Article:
With many profound scientific discoveries (for example Einstein’s discovery in 1905 of the special theory of relativity) it is possible with the aid of hindsight to see that the times were ripe for a breakthrough. Not so with information theory. While of course Shannon was not working in the vacuum in the 1940’s, his results were so breathtakingly original that even the communication specialists of the day were at a loss to understand their significance.—Robert McEliece [10]

In the end, [1] and the book based on it came as a bomb, and something of a delayed-action bomb.—John R. Pierce [11]

(...) two important papers (...) were almost concurrent to [1].The first subsequent paper was [12], whose coauthors were B. R. Oliver and J. R. Pierce. This is a very simple paper compared to [1], but it had a tremendous impact by clarifying a major advantage of digital communication. (...) It is probable that this paper had a greater impact on actual communication practice at the time than [1].The second major paper written at about the same time as [1] is [2]. This is a more tutorial amplification of the AWGN channel results of [1]. (...) This was the paper that introduced many communication researchers to the ideas of information theory.—Robert Gallager [13]

Formulas similar to (1) for the white noise case have been developed independently by several other writers, although with somewhat different interpretations. We may mention the work of N. Wiener [17], W. G. Tuller [8], and H. Sullivan in this connection.—Claude Elwood Shannon [1]

By 1948 the need for a theory of communication encompassing the fundamental tradeoffs of transmission rate, reliability, bandwidth, and signal-to-noise ratio was recognized by various researchers. Several theories and principles were put forth in the space of a few months by A. Clavier [18], C. Earp [19], S. Goldman [20], J. Laplume [21], C. Shannon [1], W. Tuller [8], and N. Wiener [17]. One of those theories would prove to be everlasting.—Sergio Verdú [14]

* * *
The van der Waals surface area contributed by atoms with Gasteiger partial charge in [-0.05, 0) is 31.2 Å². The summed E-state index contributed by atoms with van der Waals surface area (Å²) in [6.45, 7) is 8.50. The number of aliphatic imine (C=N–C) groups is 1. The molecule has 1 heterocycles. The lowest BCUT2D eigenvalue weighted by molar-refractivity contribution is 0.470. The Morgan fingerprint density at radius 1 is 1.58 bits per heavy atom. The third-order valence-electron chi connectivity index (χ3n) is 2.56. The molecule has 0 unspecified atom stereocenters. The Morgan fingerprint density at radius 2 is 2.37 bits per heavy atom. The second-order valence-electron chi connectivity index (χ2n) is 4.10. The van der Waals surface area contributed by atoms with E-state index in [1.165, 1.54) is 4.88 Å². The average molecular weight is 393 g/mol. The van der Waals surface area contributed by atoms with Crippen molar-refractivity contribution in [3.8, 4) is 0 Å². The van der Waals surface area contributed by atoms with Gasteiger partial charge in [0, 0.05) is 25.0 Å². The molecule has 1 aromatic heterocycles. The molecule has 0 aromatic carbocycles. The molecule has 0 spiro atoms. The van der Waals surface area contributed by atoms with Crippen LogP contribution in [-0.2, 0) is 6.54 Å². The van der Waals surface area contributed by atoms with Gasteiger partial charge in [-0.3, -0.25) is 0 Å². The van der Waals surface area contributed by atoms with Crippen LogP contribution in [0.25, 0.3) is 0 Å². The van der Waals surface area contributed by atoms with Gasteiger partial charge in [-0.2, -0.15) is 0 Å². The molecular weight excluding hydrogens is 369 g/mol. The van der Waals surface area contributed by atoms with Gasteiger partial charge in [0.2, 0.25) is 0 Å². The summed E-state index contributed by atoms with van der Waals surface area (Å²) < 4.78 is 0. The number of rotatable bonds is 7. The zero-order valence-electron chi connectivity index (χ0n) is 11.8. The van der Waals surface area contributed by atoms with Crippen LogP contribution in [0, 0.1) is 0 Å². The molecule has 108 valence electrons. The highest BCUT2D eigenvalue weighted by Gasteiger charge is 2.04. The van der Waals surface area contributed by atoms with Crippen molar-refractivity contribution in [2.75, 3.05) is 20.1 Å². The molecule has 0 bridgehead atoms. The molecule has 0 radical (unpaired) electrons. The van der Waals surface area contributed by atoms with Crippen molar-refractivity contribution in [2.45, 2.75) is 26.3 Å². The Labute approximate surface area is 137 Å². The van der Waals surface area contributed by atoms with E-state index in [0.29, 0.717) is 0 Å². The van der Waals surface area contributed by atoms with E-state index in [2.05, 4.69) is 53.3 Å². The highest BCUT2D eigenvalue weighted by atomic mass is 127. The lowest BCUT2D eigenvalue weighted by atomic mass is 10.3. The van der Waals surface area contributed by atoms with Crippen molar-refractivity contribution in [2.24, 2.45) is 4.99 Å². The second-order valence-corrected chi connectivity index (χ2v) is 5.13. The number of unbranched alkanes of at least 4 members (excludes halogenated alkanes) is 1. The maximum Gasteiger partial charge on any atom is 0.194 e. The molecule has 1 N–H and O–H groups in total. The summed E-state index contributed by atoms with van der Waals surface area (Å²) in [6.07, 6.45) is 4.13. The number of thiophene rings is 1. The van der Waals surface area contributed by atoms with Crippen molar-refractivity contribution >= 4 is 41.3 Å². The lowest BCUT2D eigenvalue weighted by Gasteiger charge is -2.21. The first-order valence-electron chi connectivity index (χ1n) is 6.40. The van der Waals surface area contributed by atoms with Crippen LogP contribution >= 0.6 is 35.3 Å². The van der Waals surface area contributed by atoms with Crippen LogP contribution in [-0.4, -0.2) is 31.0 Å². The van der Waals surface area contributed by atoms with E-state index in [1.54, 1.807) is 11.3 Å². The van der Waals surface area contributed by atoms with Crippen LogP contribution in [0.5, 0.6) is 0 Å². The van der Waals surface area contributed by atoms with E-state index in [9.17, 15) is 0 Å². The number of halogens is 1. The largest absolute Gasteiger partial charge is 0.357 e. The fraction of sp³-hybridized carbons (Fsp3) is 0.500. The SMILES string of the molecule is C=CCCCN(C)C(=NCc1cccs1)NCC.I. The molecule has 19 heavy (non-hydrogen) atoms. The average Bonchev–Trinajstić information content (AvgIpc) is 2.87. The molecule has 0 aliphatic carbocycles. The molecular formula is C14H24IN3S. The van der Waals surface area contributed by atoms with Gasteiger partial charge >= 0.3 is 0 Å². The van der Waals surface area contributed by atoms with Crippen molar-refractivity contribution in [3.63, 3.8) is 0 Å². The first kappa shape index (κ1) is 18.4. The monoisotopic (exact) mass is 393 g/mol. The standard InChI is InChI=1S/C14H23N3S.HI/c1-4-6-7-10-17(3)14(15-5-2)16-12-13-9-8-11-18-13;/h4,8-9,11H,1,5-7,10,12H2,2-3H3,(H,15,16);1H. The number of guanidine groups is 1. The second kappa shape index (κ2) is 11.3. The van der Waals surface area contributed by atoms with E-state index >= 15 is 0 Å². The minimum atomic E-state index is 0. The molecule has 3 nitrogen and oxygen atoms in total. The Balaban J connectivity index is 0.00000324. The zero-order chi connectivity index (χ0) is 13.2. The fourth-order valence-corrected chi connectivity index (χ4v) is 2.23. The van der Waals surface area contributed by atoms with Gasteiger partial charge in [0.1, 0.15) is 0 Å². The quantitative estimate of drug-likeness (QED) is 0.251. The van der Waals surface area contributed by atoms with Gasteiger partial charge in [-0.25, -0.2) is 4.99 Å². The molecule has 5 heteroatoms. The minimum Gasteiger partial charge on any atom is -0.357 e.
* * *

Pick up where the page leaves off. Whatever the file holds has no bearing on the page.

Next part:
(...) this result [Shannon’s formula] was discovered independently by several researchers, and serves as an illustration of a scientific concept whose time had come.—Lars Lundheim [22]

This idea occurred at about the same time to several writers, among them the statistician R. A. Fisher, Dr. Shannon of the Bell Telephone Laboratories, and the author. Fisher’s motive in studying this subject is to be found in classical statistical theory; that of Shannon in the problem of coding information; and that of the author in the problem of noise and message in electrical filters. Let it be remarked parenthetically that some of my speculations in this direction attach themselves to the earlier work of Kolmogoroff in Russia, although a considerable part of my work was done before my attention was called to the work of the Russian school.—Norbert Wiener[17]

Information theory has been identified in the public mind to denote the theory of information by bits, as developed by C. E. Shannon and myself.—Norbert Wiener[23]

Wiener’s head was full of his own work and an independent derivation of (1) (...) Competent people have told me that Wiener, under the misapprehension that he already knew what Shannon had done, never actually found out.—John R. Pierce [11]

A symposium on “Recent Advances in the Theory of Communication” was presented at the November 12, 1947, meeting of the New York section of the Institute of Radio Engineers. Four papers were presented by A. G. Clavier (...); B.D. Loughlin (...); and J. R. Pierce and C. E. Shannon, both of Bell Telephone Laboratories.—C.W. Earp [19]

Let S be the rms amplitude of the maximum signal that may delivered by the communication system. Let us assume, a fact very close to the truth, that a signal amplitude change less than noise amplitude cannot be recognized, but a signal amplitude change equal to noise is instantly recognizable. Then, if N is the rms amplitude of the noise mixed with the signal, there are 1 + S/N significant values of signal that may be determined. (...) the quantity of information available at the output of the system [is = log(1 + S/N)].—William G. Tuller [8]

The existence of [Shannon’s] work was learned by the author in the spring of 1946, when the basic work underlying this paper had just been completed. Details were not known by the author until the summer of 1948, at which time the work reported here had been complete for about eight months.—William G. Tuller [8]

(...) much of the early reaction to Shannon’s work was either uninformed or a diversion from his aim and accomplishment. (...) In 1949, William G. Tuller published a paper giving his justification of (1) [8].—John R. Pierce [11]

How many different signals can be distinguished at the receiving point in spite of the perturbations due to noise? A crude estimate can be obtained as follows. If the signal has a power P, then the perturbed signal will have a power P + N. The number of amplitudes that can be reasonably well distinguished is$K\sqrt{{\scriptstyle \frac{P+N}{N}}}$ where K is a small constant in the neighborhood of unity depending on how the phrase “reasonably well” is interpreted. (...) The number of bits that can be sent in this time is${\text{log}}_{2}\hspace{0.17em}M\hspace{0.17em}\mathit{[}={\scriptstyle \frac{1}{2}}{\text{log}}_{2}{K}^{2}\left(1+{\scriptstyle \frac{P}{N}}\right)\mathit{]}$.—Claude Elwood Shannon [2]